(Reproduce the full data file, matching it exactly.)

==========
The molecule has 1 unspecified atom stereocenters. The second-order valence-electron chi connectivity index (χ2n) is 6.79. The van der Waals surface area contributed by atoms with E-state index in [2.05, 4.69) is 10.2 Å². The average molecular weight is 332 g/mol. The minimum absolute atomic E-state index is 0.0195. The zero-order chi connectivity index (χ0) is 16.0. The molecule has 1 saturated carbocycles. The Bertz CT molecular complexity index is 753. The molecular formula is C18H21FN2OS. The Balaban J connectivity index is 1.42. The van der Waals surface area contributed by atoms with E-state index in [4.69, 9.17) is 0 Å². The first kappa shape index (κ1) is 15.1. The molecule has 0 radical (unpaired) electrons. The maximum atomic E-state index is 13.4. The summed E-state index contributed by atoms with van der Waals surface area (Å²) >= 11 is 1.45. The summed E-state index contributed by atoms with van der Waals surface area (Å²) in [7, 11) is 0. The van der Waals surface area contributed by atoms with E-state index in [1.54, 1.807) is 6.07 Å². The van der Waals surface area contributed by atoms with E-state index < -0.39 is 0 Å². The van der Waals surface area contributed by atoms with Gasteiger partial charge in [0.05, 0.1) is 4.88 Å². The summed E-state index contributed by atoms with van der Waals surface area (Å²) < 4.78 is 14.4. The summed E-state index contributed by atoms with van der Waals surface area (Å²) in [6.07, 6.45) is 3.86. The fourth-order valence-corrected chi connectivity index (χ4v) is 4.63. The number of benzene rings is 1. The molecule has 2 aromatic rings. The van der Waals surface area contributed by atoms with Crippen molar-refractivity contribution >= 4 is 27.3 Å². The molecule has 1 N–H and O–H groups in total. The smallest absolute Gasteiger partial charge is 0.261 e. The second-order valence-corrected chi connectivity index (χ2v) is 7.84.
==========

The molecule has 1 unspecified atom stereocenters. The second-order valence-electron chi connectivity index (χ2n) is 6.79. The van der Waals surface area contributed by atoms with E-state index in [2.05, 4.69) is 10.2 Å². The average molecular weight is 332 g/mol. The minimum absolute atomic E-state index is 0.0195. The zero-order chi connectivity index (χ0) is 16.0. The molecule has 1 saturated carbocycles. The Bertz CT molecular complexity index is 753. The molecular formula is C18H21FN2OS. The Balaban J connectivity index is 1.42. The van der Waals surface area contributed by atoms with E-state index in [4.69, 9.17) is 0 Å². The first kappa shape index (κ1) is 15.1. The molecule has 0 radical (unpaired) electrons. The maximum atomic E-state index is 13.4. The summed E-state index contributed by atoms with van der Waals surface area (Å²) >= 11 is 1.45. The summed E-state index contributed by atoms with van der Waals surface area (Å²) in [7, 11) is 0. The van der Waals surface area contributed by atoms with E-state index in [1.54, 1.807) is 6.07 Å². The van der Waals surface area contributed by atoms with E-state index < -0.39 is 0 Å². The van der Waals surface area contributed by atoms with Gasteiger partial charge in [0.05, 0.1) is 4.88 Å². The summed E-state index contributed by atoms with van der Waals surface area (Å²) < 4.78 is 14.4. The summed E-state index contributed by atoms with van der Waals surface area (Å²) in [6.07, 6.45) is 3.86. The fourth-order valence-corrected chi connectivity index (χ4v) is 4.63. The number of benzene rings is 1. The molecule has 2 aromatic rings. The van der Waals surface area contributed by atoms with Crippen molar-refractivity contribution >= 4 is 27.3 Å². The molecule has 1 N–H and O–H groups in total. The smallest absolute Gasteiger partial charge is 0.261 e. The second-order valence-corrected chi connectivity index (χ2v) is 7.84.